Like I said, third time, I quit trying to deal with it and just ditch the situation. Same goes for AMD graphics.
    Reply
  • Death666Angel - Friday, January 25, 2019 - link

    Just to counter your point, I've had AMD 9500 Pro 128MB, no issues. I've had a 3870X2, no issues (apart from SLI/CF sucking balls, but that was true of my 8800GTS 512 SLI as well). HD4670 for my HTPC, no issues. HD5770, 7970, 290X, 280X, all fine. And the AMD /
    ATI drivers had great performance uplifts as well.
    Reply
  • PeachNCream - Friday, January 25, 2019 - link

    Not trying to be a contrarian sort here, but if a series of driver updates significantly increase performance, that means the previous versions were written in such a way as to leave that performance initially unrealized and might legitimately be considered poorly written. With that said, I've had decent experiences from a reliability and image quality perspective from both AMD and NVIDIA over the past few years with the only noteworthy point being that NVIDIA seems to have their act together better when it comes to supporting us tiny niche Linux users. Reply
  • Tewt - Friday, January 25, 2019 - link

    We will just ignore then that when Nvidia improves performance gains in certain titles they are exempt this logic, right. /s

    "I don't want to be contrarian to your experiences but let me just shit on your opinion of the product I chose not to buy." is what I read.
    Reply
  • PeachNCream - Monday, January 28, 2019 - link

    Its only possible to reach the conclusion you've arrived at by getting enraged before bothering to read my entire comment. Calm down, read for comprehension, and try again. Reply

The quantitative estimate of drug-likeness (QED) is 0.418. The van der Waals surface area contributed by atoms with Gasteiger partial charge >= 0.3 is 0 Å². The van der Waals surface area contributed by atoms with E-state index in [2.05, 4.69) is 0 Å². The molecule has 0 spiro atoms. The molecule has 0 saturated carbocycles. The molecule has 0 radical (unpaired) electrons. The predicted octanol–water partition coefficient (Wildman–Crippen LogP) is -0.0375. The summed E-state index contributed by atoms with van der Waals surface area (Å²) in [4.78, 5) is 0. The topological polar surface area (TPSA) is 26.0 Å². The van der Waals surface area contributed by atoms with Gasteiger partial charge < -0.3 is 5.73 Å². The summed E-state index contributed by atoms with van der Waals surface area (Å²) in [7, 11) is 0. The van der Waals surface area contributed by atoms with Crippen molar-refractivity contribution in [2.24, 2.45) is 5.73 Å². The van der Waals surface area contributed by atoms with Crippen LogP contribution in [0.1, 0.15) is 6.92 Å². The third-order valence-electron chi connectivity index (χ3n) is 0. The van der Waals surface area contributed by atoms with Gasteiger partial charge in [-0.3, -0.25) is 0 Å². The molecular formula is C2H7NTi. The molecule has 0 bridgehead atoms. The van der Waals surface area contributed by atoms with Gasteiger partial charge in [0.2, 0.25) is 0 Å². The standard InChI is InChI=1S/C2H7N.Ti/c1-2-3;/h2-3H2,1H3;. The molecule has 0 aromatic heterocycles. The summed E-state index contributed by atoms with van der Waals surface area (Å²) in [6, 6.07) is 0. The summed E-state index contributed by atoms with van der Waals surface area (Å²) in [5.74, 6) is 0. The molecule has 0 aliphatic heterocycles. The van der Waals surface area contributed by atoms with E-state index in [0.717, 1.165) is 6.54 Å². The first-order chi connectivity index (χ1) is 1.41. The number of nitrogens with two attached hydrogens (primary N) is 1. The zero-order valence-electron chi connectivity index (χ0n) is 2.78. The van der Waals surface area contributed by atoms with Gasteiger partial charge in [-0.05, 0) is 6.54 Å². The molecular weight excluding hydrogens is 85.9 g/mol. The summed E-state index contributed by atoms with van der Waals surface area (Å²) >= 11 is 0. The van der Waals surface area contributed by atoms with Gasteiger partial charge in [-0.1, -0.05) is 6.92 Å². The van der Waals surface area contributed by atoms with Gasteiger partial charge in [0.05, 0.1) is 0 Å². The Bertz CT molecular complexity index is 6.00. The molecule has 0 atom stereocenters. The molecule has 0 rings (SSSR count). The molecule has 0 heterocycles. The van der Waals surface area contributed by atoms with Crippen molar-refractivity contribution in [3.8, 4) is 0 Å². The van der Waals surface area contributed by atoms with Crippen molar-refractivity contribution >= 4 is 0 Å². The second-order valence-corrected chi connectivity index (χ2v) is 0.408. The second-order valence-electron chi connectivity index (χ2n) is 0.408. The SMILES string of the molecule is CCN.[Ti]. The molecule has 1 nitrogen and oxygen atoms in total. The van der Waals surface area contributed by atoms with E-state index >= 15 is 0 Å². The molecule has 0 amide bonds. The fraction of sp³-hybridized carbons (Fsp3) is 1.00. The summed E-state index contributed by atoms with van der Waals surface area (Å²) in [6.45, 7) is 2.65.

• Spunjji - Tuesday, January 29, 2019 - link

    If your architecture doesn't map easily to existing workloads (true for GCN when it arrived) and also is dependent on some level of manual optimization to maximise resource usage (again, true of GCN) then yes, you will expect performance to go up with newer drivers, and no, it doesn't require that they were "badly written" in the first place. You're unduly favouring one conclusion out of many and, in this instance, would be better off criticising the architecture design team for failing to produce a flexible architecture that performs well without extensive per-game fiddling. Reply
  • PeachNCream - Tuesday, January 29, 2019 - link

    I'm not sure what point it is you're trying to make. Is this a complaint about the hardware? If that's the case, then what specific hardware bothers you and why? Reply
  • Schmich - Friday, January 25, 2019 - link

    I'm sorry but my guess is that you're the issue. If there were constant issues with ATi/AMD GPUs then they'd be bankrupt.

    My guess is that you had a bad overclock (booting Windows doesn't mean it's a stable overclock) or don't know much about computers. I mean you're actually saying "don't go AMD because hey my ATi Rage Fury was troublesome. Really?? Also people, don't go automatic transmission because my grand-father had trouble with one in the 60s.

    I mean seriously what's wrong with some of you.
    Reply
  • Duckeenie - Friday, January 25, 2019 - link

    AMD actually would have been bankrupt years ago if not for optimistic investors. Reply
  • rahvin - Friday, January 25, 2019 - link

    You don't know how the stock market works. Reply